“This is driven by doing what is best for the individual patient, and that is the most important thing,” he says. “For the first time, in a very real sense, we are going to be working with the patients to tackle this disease together.”
Precision Promise, which expects to enroll its first participants in the spring of 2017, is a clinical trial, but its design is a departure from that of traditional trials. The Precision Promise trial creates a fluid structure through which participants can transition in and out of numerous sub studies of various experimental treatment approaches, depending on their tumor’s unique and shifting biology.
Researchers Encourage Hispanic Women To Join Clinical Trials
Despite the fact that breast cancer is the most common and deadly cancer among Hispanic women, little is known about the types of breast cancer Hispanics are likely to get or how they react to treatments. That’s because few Hispanic patients agree to participate in research and clinical trials, which prevents doctors from determining if treatments are effective for Hispanics, or if they’re more or less likely to experience abnormal side effects.
Dr. Virginia Kaklamani, who heads the breast cancer program at the Cancer Therapy and Research Center at the University of Texas Health Science Center, said sometimes a patient’s race or ethnicity can have a big impact on how they react to medication. Without higher participation rates among Hispanic women, Kaklamani said, “we can’t improve our treatments for breast cancer, and we can’t improve our cure rates for Hispanic women.”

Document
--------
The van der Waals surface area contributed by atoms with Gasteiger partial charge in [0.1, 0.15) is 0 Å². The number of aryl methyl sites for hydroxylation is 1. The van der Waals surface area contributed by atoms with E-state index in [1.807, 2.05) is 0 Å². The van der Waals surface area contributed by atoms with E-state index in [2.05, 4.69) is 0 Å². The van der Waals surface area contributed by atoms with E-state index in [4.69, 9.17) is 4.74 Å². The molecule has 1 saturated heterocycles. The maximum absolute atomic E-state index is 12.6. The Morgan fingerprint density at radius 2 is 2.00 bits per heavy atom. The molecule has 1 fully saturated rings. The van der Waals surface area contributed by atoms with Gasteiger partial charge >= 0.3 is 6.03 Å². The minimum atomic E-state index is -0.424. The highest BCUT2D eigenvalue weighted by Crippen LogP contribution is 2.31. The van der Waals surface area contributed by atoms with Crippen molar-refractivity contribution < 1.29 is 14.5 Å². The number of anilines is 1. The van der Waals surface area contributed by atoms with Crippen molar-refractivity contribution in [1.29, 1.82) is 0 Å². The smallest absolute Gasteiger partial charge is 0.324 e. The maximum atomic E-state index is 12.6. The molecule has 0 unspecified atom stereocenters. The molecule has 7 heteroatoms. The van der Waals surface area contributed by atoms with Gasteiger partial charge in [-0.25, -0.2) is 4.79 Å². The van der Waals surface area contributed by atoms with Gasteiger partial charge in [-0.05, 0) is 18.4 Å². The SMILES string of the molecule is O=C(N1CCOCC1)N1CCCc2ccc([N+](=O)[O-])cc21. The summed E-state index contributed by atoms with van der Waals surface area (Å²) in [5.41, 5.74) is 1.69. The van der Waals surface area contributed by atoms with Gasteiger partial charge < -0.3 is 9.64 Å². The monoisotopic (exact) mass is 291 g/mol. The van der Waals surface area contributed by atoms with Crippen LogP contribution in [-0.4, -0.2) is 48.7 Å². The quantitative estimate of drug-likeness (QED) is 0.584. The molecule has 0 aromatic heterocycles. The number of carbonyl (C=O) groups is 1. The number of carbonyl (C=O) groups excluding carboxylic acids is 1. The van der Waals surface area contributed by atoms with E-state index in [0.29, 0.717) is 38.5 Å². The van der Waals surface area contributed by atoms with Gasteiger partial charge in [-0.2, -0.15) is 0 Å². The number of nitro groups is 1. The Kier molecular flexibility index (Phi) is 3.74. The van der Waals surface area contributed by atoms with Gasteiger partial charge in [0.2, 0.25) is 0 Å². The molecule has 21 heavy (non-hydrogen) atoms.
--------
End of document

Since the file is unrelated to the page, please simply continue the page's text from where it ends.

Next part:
In 2011, Hispanics made up only 1 percent of all clinical trial participants nationwide, according to the Food and Drug Administration. Amelie Ramirez, director of the Institute for Health Promotion Research at UTHSC, said Hispanic patients tend to be hesitant to join clinical trials because they lack information about what it means to participate in one.
Two Cardiac Gene Therapy Studies Lay Groundwork For Trials
UMass Medical School physician-scientist Kevin Donahue, MD, is running two federally funded studies of gene therapy for atrial fibrillation. “As a clinician, I have always wanted to work on something that is a big burden on patients,” said Dr. Donahue, professor of medicine and director of electrophysiology research. “With atrial fibrillation affecting 10 to 20 percent of individuals in their 70s and 80s, the work could have value to a broad swath of patients.”
At least 2.7 million Americans are living with atrial fibrillation, making it the most common type of irregular heartbeat. Caused by a disorder in the heart's electrical system, atrial fibrillation can lead to blood clots, stroke, heart failure and other heart-related complications.
With a four-year, $2.9 million grant from the National Heart, Lung and Blood Institute, Donahue is testing extended therapy with an adeno-associated virus vector already shown to have short term effects on atrial fibrillation in order to keep its therapeutic effects going long-term. His lab will further look at a combination of different genes that preliminary data show works better than one alone.
“The goal of the grant is not just to prevent the fibrillation, which we can do now in the experimental lab, but to try to reverse some of the structural defects that result from the heart failure, high blood pressure, heart attacks—the things that leave people predisposed to atrial fibrillation,” said Donahue. “We might as well shoot for the moon and try to make the atria normal again.”